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December 14, 1941

Yesterday, American High Commissioner Francis B. Sayre radioed a message to his homeland. It sounded like a drowning man’s desperate call for help. It was worded thus:

The message which I send you, people of the United States, is this: We in the frontline are fighting to death because we have a firm faith in our cause and our leader. We know that you, at home, will send us help, and that you will not allow differences of opinion or the dispute between labor and capital, or red tape, or any other matter hinder you from obtaining the effective help for us before it is too late. The war forces us to action, action, action. Time is essential. Onward Americans! (El Debate, December 31, 1941).

Cavite has been burning these last few days. The naval base where the big Trans-Pacific clippers were sheltered and which constituted the greater part of the town is destroyed, causing the death of several hundred, if not thousands of people. Eye-witnesses who escaped from the scene of the catastrophe recount horrible experiences. What would it be with Manila and its unprotected populace, without anti-aircraft defenses, lacking in all kinds of shelters, and mostly built with flammable materials?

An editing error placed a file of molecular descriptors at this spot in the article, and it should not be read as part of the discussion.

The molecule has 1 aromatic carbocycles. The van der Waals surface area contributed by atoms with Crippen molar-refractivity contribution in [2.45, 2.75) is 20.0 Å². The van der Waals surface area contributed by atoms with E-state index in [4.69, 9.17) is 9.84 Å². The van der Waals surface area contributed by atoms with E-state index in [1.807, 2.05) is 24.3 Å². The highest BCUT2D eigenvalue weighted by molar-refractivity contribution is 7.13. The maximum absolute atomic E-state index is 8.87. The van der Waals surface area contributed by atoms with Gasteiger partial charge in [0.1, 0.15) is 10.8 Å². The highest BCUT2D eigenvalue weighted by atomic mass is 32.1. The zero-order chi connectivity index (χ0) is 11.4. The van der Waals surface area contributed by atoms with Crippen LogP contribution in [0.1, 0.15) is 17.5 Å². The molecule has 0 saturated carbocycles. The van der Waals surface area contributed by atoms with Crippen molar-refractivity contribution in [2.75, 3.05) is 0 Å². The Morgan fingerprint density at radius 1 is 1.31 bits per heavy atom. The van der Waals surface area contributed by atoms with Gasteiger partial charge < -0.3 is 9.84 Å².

The Press is very sparing in details about the fighting inside and outside the Philippines. The officials of the High Command are very laconic, so that if one reads between the lines, he would still get nothing clear. Everybody is waiting for the promised reinforcements. On the other hand, the cause is given up as hopeless.